For years, sitting at the base of the United States government’s officially promoted “food pyramid” was a healthy dose of grains, potatoes and all of the foods subsequently derived from those foods, i.e., pasta, breads, etc. Couple this with the enormous subsidies grain growers receive from the government, subsequently flooding our supermarkets with cheap grain products, and perhaps we begin to see why the standard American diet is so loaded with carbohydrates.
Over the past decade, however, scientists have begun to realize the toll this takes on our health. Obesity is at an all time high, children are being diagnosed earlier and earlier with what was once called adult-onset diabetes, and “life-style” diseases afflict more of us than ever before. Many physicians and scientists have traced this back directly to the amount of carbohydrates––i.e., sugar––we consume annually. Regardless, many people have found it difficult to quit the grain/sugar addiction. And addiction really does seem to be the proper word; some studies have found sugar to be as or more addictive as cocaine!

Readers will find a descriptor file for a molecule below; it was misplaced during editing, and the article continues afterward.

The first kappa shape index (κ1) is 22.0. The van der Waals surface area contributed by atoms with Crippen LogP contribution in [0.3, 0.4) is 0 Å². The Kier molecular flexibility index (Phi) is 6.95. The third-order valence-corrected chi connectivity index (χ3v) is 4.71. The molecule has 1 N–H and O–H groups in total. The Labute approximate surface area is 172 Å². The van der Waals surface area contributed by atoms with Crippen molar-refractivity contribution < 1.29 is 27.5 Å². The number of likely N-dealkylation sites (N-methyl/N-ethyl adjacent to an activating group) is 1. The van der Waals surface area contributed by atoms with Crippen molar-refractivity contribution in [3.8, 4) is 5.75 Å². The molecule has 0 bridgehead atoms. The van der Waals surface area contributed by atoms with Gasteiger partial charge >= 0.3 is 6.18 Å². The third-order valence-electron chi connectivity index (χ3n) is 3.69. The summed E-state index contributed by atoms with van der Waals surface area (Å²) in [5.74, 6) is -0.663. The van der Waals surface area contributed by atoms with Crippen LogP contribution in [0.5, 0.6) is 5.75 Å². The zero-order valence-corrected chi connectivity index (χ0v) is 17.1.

Couple this knowledge with this little known fact: According to research, the grain and corn supply in America is commonly contaminated with fungal poisons known as mycotoxins. These are among the most toxic, naturally occurring substances on Earth. When ingested, they can cause serious problems in humans. While this is all well documented, it is something your doctor would rarely implicate, because doctors learn very little about fungi and mycotoxins in medical school. Knowing this might bring the American health crisis into a bit sharper focus.
Knowing all of these things, skipping all things grain is not necessarily a new idea, even though it is still likely the exception than the rule for most people’s diet. Regardless, while going grain-free and/or gluten-free is all the rage now, the Phase One Diet has long been promoting this idea!
Going grain-free may seem like a difficult idea at first; after all, grains are often the base of many people’s diet. However, many people find that when they cut grains out of their diet, they lose weight, have more energy and feel much better. To that end, it is certainly worth pursuing. If you are new to a grain-free diet, or specifically the Phase One or Phase Two Diets, check out our book store for ideas that are in keeping with our Phase One and Phase Two Diets. While the Phase Two Diet is less restrictive than the Phase One Diet, both eliminate the majority of grains from the diet in favor of vegetables, lean meats, nuts, seeds, and limited fruits.